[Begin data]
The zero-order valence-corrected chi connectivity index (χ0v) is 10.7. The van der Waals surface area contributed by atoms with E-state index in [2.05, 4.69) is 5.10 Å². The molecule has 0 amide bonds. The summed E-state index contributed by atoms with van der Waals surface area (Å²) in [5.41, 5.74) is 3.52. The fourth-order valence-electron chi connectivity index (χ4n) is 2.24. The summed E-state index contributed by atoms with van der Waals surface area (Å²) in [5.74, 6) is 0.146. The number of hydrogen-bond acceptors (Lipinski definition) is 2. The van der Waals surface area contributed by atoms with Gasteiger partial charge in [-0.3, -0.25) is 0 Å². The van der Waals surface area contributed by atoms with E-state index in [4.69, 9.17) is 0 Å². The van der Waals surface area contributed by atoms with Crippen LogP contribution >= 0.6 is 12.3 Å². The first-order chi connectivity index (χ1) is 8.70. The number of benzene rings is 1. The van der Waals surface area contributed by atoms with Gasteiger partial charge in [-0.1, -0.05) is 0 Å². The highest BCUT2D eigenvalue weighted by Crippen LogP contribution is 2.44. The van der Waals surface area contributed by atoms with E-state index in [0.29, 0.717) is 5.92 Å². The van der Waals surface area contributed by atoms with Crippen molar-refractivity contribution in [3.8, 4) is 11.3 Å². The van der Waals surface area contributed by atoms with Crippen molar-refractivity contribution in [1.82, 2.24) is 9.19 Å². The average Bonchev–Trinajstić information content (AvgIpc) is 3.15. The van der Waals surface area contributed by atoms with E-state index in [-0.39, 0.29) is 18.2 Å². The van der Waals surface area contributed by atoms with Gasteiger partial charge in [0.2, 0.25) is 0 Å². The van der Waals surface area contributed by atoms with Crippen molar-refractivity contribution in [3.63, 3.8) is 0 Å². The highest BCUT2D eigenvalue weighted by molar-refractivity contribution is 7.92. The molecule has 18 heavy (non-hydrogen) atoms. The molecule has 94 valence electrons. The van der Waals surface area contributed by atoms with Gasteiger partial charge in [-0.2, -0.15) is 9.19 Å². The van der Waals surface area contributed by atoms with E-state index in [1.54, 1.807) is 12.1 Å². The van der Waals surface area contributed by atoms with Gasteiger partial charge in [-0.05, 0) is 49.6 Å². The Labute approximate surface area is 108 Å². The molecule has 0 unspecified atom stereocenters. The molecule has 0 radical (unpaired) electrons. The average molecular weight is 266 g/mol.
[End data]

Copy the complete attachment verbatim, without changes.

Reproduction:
The zero-order valence-corrected chi connectivity index (χ0v) is 10.7. The van der Waals surface area contributed by atoms with E-state index in [2.05, 4.69) is 5.10 Å². The molecule has 0 amide bonds. The summed E-state index contributed by atoms with van der Waals surface area (Å²) in [5.41, 5.74) is 3.52. The fourth-order valence-electron chi connectivity index (χ4n) is 2.24. The summed E-state index contributed by atoms with van der Waals surface area (Å²) in [5.74, 6) is 0.146. The number of hydrogen-bond acceptors (Lipinski definition) is 2. The van der Waals surface area contributed by atoms with Gasteiger partial charge in [-0.3, -0.25) is 0 Å². The van der Waals surface area contributed by atoms with E-state index in [4.69, 9.17) is 0 Å². The van der Waals surface area contributed by atoms with Crippen LogP contribution >= 0.6 is 12.3 Å². The first-order chi connectivity index (χ1) is 8.70. The number of benzene rings is 1. The van der Waals surface area contributed by atoms with Gasteiger partial charge in [-0.1, -0.05) is 0 Å². The highest BCUT2D eigenvalue weighted by Crippen LogP contribution is 2.44. The van der Waals surface area contributed by atoms with E-state index in [0.29, 0.717) is 5.92 Å². The van der Waals surface area contributed by atoms with Crippen molar-refractivity contribution in [3.8, 4) is 11.3 Å². The van der Waals surface area contributed by atoms with Crippen molar-refractivity contribution in [1.82, 2.24) is 9.19 Å². The average Bonchev–Trinajstić information content (AvgIpc) is 3.15. The van der Waals surface area contributed by atoms with E-state index in [-0.39, 0.29) is 18.2 Å². The van der Waals surface area contributed by atoms with Gasteiger partial charge in [0.2, 0.25) is 0 Å². The van der Waals surface area contributed by atoms with Crippen molar-refractivity contribution in [3.63, 3.8) is 0 Å². The highest BCUT2D eigenvalue weighted by molar-refractivity contribution is 7.92. The molecule has 18 heavy (non-hydrogen) atoms. The molecule has 94 valence electrons. The van der Waals surface area contributed by atoms with Gasteiger partial charge in [-0.2, -0.15) is 9.19 Å². The van der Waals surface area contributed by atoms with E-state index in [1.54, 1.807) is 12.1 Å². The van der Waals surface area contributed by atoms with Gasteiger partial charge in [-0.05, 0) is 49.6 Å². The Labute approximate surface area is 108 Å². The molecule has 0 unspecified atom stereocenters. The molecule has 0 radical (unpaired) electrons. The average molecular weight is 266 g/mol.